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Jobless Rate Up Again in Ventura County

The number of unemployed people in July, about 23,300 or 5.5%, is still below state and national figures.

August 09, 2003|Gregory W. Griggs | Times Staff Writer

Ventura County's unemployment rate increased slightly in July, the seventh straight month of job losses compounded by a troubled state economy.

The number of unemployed totaled about 23,300 last month, up 3,800 from June. That pushed the county's jobless rate to 5.5% from 5.2% the previous month.

The local jobless figure remained well below the California rate of 6.9% and the nation's rate of 6.3%. Although seasonal losses are mainly responsible for last month's slide, job growth in the county remains a concern.

Bill Watkins, executive director of UC Santa Barbara Economic Forecast, placed much of the blame on the state's economic troubles -- an unresolved deficit, higher workers' compensation rates and the uncertainty of the governor's recall election.

"It doesn't look good for the next six months, that's for sure," Watkins said. "If the economy stays in the doldrums along the coast, you'll continue to see this loss of jobs."

A loss of 1,700 farm jobs, reflecting a typical decline at the end of the harvest season, and 2,100 government jobs, due in large part to the end of the traditional school year, drove county employment down to 294,000 in July compared with 298,200 during the same period last year.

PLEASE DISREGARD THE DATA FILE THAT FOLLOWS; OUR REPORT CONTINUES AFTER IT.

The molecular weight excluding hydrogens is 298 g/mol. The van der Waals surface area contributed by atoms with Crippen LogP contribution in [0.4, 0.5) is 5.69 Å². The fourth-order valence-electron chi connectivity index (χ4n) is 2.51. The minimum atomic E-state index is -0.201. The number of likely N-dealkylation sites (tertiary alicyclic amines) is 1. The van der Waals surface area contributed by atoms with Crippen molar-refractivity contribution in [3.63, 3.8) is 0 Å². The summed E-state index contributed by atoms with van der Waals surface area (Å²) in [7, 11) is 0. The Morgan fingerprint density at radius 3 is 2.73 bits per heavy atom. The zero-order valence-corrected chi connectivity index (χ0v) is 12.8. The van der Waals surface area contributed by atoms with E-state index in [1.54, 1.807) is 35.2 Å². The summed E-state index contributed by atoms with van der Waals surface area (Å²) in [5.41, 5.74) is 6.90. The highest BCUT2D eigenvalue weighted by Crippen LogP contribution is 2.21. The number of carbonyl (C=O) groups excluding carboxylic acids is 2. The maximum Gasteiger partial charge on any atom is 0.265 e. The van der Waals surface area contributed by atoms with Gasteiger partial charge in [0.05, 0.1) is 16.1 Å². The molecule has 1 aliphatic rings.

Of local cities, the three with the most farm worker residents had the highest jobless rates: 8.8% in Santa Paula, 7.8% in Oxnard and 7.6% in Fillmore.

In the white-collar east county, Moorpark posted a rate of 4.1% and Thousand Oaks 4.6%, while in the west county, Ventura's rate was 4.3% and Ojai's 2.8%.

Seven months of consecutive job losses may seem more dramatic because the county had an unsustainable five-year explosion of job creation, said Mark Schniepp, director of California Economic Forecast in Santa Barbara.

From 1997 to 2001, the number of total jobs, including farm employment, increased from 260,000 to 299,000. Last year the number of total jobs was basically unchanged.

"It's going to be very difficult to ever get back to that," Schniepp said.

"We shouldn't consider that normal. If people consider that a standard, they are going to be disappointed."

There was some good news in the July report. The county's 5.5% unemployment rate was a slight improvement over the 5.7% rate recorded at the same time last year.

Several job categories also showed year-to-year gains.

The retail sector, including clothing and general merchandise stores, was up 1,100 workers, while educational and health services added 1,000 employees. And the number of state educational workers doubled to 400 as Cal State Channel Islands in Camarillo prepared for expanded course offerings this fall.

Schniepp said the potential for new leadership in Sacramento could also enhance the state's business climate and help improve the economy.

"If someone [new] is elected, like Arnold [Schwarzenegger], that sort of gives us a whole fresh start. There's a certain confidence-building that would take effect," he said. "Arnold's initial remarks relied heavily on restoring business to California and making it a more business-friendly state.

"That could revitalize, at least from a confidence standpoint, business conditions. So it could be good. I don't see how it could be any worse."

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